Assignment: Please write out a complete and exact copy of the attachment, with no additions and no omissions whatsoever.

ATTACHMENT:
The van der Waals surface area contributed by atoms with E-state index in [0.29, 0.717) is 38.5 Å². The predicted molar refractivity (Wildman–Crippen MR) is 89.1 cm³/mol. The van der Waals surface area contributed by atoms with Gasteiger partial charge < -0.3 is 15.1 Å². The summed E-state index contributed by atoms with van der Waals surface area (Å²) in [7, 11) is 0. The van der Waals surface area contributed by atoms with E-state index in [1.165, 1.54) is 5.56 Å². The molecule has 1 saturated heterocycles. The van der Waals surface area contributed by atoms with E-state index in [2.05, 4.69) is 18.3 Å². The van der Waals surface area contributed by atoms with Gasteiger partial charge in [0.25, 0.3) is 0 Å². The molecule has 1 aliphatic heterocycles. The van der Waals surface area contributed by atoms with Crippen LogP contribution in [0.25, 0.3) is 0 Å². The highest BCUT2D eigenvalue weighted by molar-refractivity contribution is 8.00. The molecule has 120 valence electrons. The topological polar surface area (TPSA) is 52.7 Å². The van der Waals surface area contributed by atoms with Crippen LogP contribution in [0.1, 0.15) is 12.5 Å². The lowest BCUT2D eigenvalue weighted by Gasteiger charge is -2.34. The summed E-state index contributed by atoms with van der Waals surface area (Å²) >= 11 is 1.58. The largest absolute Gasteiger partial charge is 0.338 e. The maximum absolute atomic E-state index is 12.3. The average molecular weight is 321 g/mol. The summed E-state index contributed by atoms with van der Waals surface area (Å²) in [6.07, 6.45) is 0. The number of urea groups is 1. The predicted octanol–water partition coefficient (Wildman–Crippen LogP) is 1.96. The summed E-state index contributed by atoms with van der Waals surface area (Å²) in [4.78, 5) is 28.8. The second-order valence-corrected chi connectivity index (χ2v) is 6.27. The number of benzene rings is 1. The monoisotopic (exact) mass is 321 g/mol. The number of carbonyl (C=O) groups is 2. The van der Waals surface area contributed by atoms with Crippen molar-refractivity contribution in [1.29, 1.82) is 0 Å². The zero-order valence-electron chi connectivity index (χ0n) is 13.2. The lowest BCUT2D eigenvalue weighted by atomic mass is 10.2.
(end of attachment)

The van der Waals surface area contributed by atoms with E-state index in [0.29, 0.717) is 38.5 Å². The predicted molar refractivity (Wildman–Crippen MR) is 89.1 cm³/mol. The van der Waals surface area contributed by atoms with Gasteiger partial charge < -0.3 is 15.1 Å². The summed E-state index contributed by atoms with van der Waals surface area (Å²) in [7, 11) is 0. The van der Waals surface area contributed by atoms with E-state index in [1.165, 1.54) is 5.56 Å². The molecule has 1 saturated heterocycles. The van der Waals surface area contributed by atoms with E-state index in [2.05, 4.69) is 18.3 Å². The van der Waals surface area contributed by atoms with Gasteiger partial charge in [0.25, 0.3) is 0 Å². The molecule has 1 aliphatic heterocycles. The van der Waals surface area contributed by atoms with Crippen LogP contribution in [0.25, 0.3) is 0 Å². The highest BCUT2D eigenvalue weighted by molar-refractivity contribution is 8.00. The molecule has 120 valence electrons. The topological polar surface area (TPSA) is 52.7 Å². The van der Waals surface area contributed by atoms with Crippen LogP contribution in [0.1, 0.15) is 12.5 Å². The lowest BCUT2D eigenvalue weighted by Gasteiger charge is -2.34. The summed E-state index contributed by atoms with van der Waals surface area (Å²) >= 11 is 1.58. The largest absolute Gasteiger partial charge is 0.338 e. The maximum absolute atomic E-state index is 12.3. The average molecular weight is 321 g/mol. The summed E-state index contributed by atoms with van der Waals surface area (Å²) in [6.07, 6.45) is 0. The number of urea groups is 1. The predicted octanol–water partition coefficient (Wildman–Crippen LogP) is 1.96. The summed E-state index contributed by atoms with van der Waals surface area (Å²) in [4.78, 5) is 28.8. The second-order valence-corrected chi connectivity index (χ2v) is 6.27. The number of benzene rings is 1. The monoisotopic (exact) mass is 321 g/mol. The number of carbonyl (C=O) groups is 2. The van der Waals surface area contributed by atoms with Crippen molar-refractivity contribution in [1.29, 1.82) is 0 Å². The zero-order valence-electron chi connectivity index (χ0n) is 13.2. The lowest BCUT2D eigenvalue weighted by atomic mass is 10.2.